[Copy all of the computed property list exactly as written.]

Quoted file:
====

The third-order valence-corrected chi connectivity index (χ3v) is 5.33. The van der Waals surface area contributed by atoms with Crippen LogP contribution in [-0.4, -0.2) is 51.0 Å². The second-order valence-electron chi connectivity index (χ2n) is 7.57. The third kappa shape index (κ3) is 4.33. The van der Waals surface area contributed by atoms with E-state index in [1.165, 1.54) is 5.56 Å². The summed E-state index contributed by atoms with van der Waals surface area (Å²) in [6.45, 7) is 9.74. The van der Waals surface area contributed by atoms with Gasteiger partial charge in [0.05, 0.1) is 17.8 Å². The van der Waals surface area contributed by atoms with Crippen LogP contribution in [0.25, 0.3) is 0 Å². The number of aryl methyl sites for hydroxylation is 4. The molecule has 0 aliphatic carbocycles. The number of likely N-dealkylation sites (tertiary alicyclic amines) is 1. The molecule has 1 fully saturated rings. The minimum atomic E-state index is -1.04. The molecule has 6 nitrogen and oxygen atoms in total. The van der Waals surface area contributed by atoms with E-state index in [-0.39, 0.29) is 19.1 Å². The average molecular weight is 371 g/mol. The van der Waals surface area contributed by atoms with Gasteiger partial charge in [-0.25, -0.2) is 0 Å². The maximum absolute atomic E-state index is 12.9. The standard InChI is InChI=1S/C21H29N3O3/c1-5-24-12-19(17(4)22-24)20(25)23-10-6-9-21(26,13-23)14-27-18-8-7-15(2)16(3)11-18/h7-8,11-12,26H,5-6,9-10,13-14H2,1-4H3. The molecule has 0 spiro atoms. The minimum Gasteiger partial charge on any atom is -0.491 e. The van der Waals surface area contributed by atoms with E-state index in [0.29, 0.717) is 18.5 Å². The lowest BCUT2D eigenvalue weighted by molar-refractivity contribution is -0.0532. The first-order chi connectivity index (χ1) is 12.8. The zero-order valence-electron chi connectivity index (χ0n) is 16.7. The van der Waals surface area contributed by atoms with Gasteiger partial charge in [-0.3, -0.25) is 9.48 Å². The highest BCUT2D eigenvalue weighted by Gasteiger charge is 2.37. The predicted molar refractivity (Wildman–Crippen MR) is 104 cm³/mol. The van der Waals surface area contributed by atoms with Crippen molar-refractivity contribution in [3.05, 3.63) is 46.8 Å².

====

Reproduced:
The third-order valence-corrected chi connectivity index (χ3v) is 5.33. The van der Waals surface area contributed by atoms with Crippen LogP contribution in [-0.4, -0.2) is 51.0 Å². The second-order valence-electron chi connectivity index (χ2n) is 7.57. The third kappa shape index (κ3) is 4.33. The van der Waals surface area contributed by atoms with E-state index in [1.165, 1.54) is 5.56 Å². The summed E-state index contributed by atoms with van der Waals surface area (Å²) in [6.45, 7) is 9.74. The van der Waals surface area contributed by atoms with Gasteiger partial charge in [0.05, 0.1) is 17.8 Å². The van der Waals surface area contributed by atoms with Crippen LogP contribution in [0.25, 0.3) is 0 Å². The number of aryl methyl sites for hydroxylation is 4. The molecule has 0 aliphatic carbocycles. The number of likely N-dealkylation sites (tertiary alicyclic amines) is 1. The molecule has 1 fully saturated rings. The minimum atomic E-state index is -1.04. The molecule has 6 nitrogen and oxygen atoms in total. The van der Waals surface area contributed by atoms with E-state index in [-0.39, 0.29) is 19.1 Å². The average molecular weight is 371 g/mol. The van der Waals surface area contributed by atoms with Gasteiger partial charge in [-0.25, -0.2) is 0 Å². The maximum absolute atomic E-state index is 12.9. The standard InChI is InChI=1S/C21H29N3O3/c1-5-24-12-19(17(4)22-24)20(25)23-10-6-9-21(26,13-23)14-27-18-8-7-15(2)16(3)11-18/h7-8,11-12,26H,5-6,9-10,13-14H2,1-4H3. The molecule has 0 spiro atoms. The minimum Gasteiger partial charge on any atom is -0.491 e. The van der Waals surface area contributed by atoms with E-state index in [0.29, 0.717) is 18.5 Å². The lowest BCUT2D eigenvalue weighted by molar-refractivity contribution is -0.0532. The first-order chi connectivity index (χ1) is 12.8. The zero-order valence-electron chi connectivity index (χ0n) is 16.7. The van der Waals surface area contributed by atoms with Gasteiger partial charge in [-0.3, -0.25) is 9.48 Å². The highest BCUT2D eigenvalue weighted by Gasteiger charge is 2.37. The predicted molar refractivity (Wildman–Crippen MR) is 104 cm³/mol. The van der Waals surface area contributed by atoms with Crippen molar-refractivity contribution in [3.05, 3.63) is 46.8 Å².